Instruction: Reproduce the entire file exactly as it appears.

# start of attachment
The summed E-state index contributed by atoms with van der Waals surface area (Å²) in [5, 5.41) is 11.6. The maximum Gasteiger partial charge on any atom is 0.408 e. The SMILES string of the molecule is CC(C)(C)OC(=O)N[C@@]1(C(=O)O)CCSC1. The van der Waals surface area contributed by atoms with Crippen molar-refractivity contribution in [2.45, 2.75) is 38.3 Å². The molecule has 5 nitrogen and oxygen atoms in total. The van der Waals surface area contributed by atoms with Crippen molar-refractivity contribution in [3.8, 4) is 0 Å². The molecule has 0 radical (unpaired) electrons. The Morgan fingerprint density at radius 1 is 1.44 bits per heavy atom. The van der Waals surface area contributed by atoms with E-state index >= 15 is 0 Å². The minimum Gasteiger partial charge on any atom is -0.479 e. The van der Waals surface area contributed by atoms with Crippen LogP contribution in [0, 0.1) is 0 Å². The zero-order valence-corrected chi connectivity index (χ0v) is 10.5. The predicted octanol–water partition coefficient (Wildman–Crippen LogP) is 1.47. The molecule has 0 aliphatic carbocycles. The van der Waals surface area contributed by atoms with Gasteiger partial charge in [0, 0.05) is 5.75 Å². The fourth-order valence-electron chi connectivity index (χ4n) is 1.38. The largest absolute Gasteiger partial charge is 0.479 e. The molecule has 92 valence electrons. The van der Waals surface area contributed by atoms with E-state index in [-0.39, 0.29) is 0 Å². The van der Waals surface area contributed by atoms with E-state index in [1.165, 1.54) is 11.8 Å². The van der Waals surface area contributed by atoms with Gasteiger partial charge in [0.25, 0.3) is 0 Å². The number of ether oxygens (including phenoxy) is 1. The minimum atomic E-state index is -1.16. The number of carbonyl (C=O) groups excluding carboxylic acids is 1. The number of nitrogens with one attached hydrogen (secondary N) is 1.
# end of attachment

The summed E-state index contributed by atoms with van der Waals surface area (Å²) in [5, 5.41) is 11.6. The maximum Gasteiger partial charge on any atom is 0.408 e. The SMILES string of the molecule is CC(C)(C)OC(=O)N[C@@]1(C(=O)O)CCSC1. The van der Waals surface area contributed by atoms with Crippen molar-refractivity contribution in [2.45, 2.75) is 38.3 Å². The molecule has 5 nitrogen and oxygen atoms in total. The van der Waals surface area contributed by atoms with Crippen molar-refractivity contribution in [3.8, 4) is 0 Å². The molecule has 0 radical (unpaired) electrons. The Morgan fingerprint density at radius 1 is 1.44 bits per heavy atom. The van der Waals surface area contributed by atoms with E-state index >= 15 is 0 Å². The minimum Gasteiger partial charge on any atom is -0.479 e. The van der Waals surface area contributed by atoms with Crippen LogP contribution in [0, 0.1) is 0 Å². The zero-order valence-corrected chi connectivity index (χ0v) is 10.5. The predicted octanol–water partition coefficient (Wildman–Crippen LogP) is 1.47. The molecule has 0 aliphatic carbocycles. The van der Waals surface area contributed by atoms with Gasteiger partial charge in [0, 0.05) is 5.75 Å². The fourth-order valence-electron chi connectivity index (χ4n) is 1.38. The largest absolute Gasteiger partial charge is 0.479 e. The molecule has 92 valence electrons. The van der Waals surface area contributed by atoms with E-state index in [-0.39, 0.29) is 0 Å². The van der Waals surface area contributed by atoms with E-state index in [1.165, 1.54) is 11.8 Å². The van der Waals surface area contributed by atoms with Gasteiger partial charge in [0.25, 0.3) is 0 Å². The number of ether oxygens (including phenoxy) is 1. The minimum atomic E-state index is -1.16. The number of carbonyl (C=O) groups excluding carboxylic acids is 1. The number of nitrogens with one attached hydrogen (secondary N) is 1.